I was guilty of the highest degree of spiritual arson. I burned up a chance at redemption. In a time of decision, I had been given a thin sheet of hope I chose to ignore. I was at cross-roads. The words on the paper were directions to a better life. Instead of reading it and inhaling power into my soul, I filled my lungs with hope’s burnt remains.
I’d been arrested numerous times, but never had to be locked-up. My parents always posted my bond immediately and worked something with the State Attorneys Office to keep me out of jail. Eventually, my luck and parents influence dried up and I was finally sentenced to six-months in the county jail. I was one more felony charge away from being eligible for prison. I knew I had to make changes in the my life. Then I met Bubba.
“I’ve got to have a cigarette.”
Possessing tobacco was illegal in jail, but I really wanted to smoke.
“Tell you what, dawg. I got some rip. It‘ll cost though.”
Big Bubba had spent most of his life in detention facilities. He could get anything.
“Rip?” I asked.
‘Five dollars and that’s a deal, jit, ‘cause I like you.”
“I don‘t have any money in here.”
“Five dollars worth of canteen,” Bubba explained.
“”For how much tobacco?”
“Enough for one square. And before you ask, that‘s one smoke.”
“You’re right, dawg, that’s too cheap. Six then.”
“No, that’s okay.”
I dug into my property box and pulled out four sodas and a big bag of chips. I handed them to Bubba.
“I said six, dawg.” Bubba wasn’t smiling.
I handed him another soda and he gave me a little baggie with some loose tobacco in it.
“I don’t have any rolling papers.”
“You are a jitterbug, aren’t you?”
Bubba picked up a Bible off his bunk and tore a page out.
“No charge, jit.”
“It’s just a sheet of paper with words on it, dawg.”
I went to my bunk and rolled the cigarette. I had to give somebody else two candy bars to use a lighter before I could smoke it.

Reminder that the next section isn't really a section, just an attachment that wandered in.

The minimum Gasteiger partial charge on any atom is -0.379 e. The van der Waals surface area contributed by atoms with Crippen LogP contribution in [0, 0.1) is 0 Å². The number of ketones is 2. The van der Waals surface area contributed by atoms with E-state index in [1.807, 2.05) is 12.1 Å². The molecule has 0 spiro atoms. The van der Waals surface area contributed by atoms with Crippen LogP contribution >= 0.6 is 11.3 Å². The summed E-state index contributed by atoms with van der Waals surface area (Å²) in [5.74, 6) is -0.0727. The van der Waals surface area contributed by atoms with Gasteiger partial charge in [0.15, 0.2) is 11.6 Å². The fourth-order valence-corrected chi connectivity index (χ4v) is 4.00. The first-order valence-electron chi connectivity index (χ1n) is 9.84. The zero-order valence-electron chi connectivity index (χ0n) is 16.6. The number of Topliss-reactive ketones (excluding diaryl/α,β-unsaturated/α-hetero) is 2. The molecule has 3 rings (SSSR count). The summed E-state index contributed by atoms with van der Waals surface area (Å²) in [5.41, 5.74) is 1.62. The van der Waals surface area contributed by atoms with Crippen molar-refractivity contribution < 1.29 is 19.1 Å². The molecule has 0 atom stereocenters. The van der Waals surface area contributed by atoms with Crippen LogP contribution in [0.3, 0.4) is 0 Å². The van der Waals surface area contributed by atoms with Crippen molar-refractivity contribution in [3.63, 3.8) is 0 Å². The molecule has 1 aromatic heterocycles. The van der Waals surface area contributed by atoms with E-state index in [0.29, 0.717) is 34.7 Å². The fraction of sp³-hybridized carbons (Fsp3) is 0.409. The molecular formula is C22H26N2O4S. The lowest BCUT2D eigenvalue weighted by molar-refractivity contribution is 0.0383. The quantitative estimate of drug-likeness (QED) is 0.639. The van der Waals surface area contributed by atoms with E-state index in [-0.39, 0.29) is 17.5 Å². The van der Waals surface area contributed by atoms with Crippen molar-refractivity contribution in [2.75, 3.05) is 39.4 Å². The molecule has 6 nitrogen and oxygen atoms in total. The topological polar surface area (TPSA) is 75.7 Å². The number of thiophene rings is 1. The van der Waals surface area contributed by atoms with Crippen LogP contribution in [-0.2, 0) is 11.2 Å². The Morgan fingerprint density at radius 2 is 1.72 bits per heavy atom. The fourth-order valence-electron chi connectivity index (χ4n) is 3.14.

I stepped into the shower and lit up. The tobacco tasted harsh and I started to cough.
“Everybody on your bunks!”
The officer’s command gave me chills. I tried to put the cigarette out with my flip-flops. The shower curtain flew open.
“You always shower with your clothes on?”
The officer led me from the felony-pod with the remains of my seven dollar cigarette. He locked me in a one-man disciplinary cell. He said he’d be back when he decided what to do.
I sat in the seven-by-seven foot cell for over an hour. Suddenly, the steel door opened and the officer stood holding the unrolled portion of singed scripture I was smoking.
“You burned a Bible page? I was going to just lock you up for a couple of hours. But, this is outrageous. I’m going to charge you with possession of contraband. That’s a third degree felony, inmate.”
He slammed the door. I cried.
My parents couldn’t get me out of that charge. The judge was holding the burnt verses when he sentenced me to three years in the State Department of Corrections.
It was six months before I was shipped to my permanent prison camp. Most inmates there kept a Bible on their bunks. I just had one page with Romans 8:1-9 highlighted; the words I should have read.
The passages haunted me my first weeks in prison. I feared I missed my chance with God until I went to chapel one Sunday morning.
The same verses I used for rolling papers were the first words that came out of the preacher’s mouth.
“There is therefore no condemnation to those who are in Christ Jesus…For what the law could not do in what was weak through the flesh, God did by sending His own Son…”
I was set free.
I memorized those scriptures plus many others. Reading wasn’t a hobby for me; it was a life sustaining act as important as breathing. I spent the rest of my prison time sharing the hazards of spiritual smoking to anyone who would listen, including my parents. I also wrote the county correctional officer a thank you note. I never would have read those verses if he had not charged me. He sent me a Bible with a note.
Read, don’t burn.
Jit or Jitterbug refers to a new, young or rookie inmate.
Dawg, is modern slang for friend or acquaintance.
Tobacco is considered contraband in most jails.
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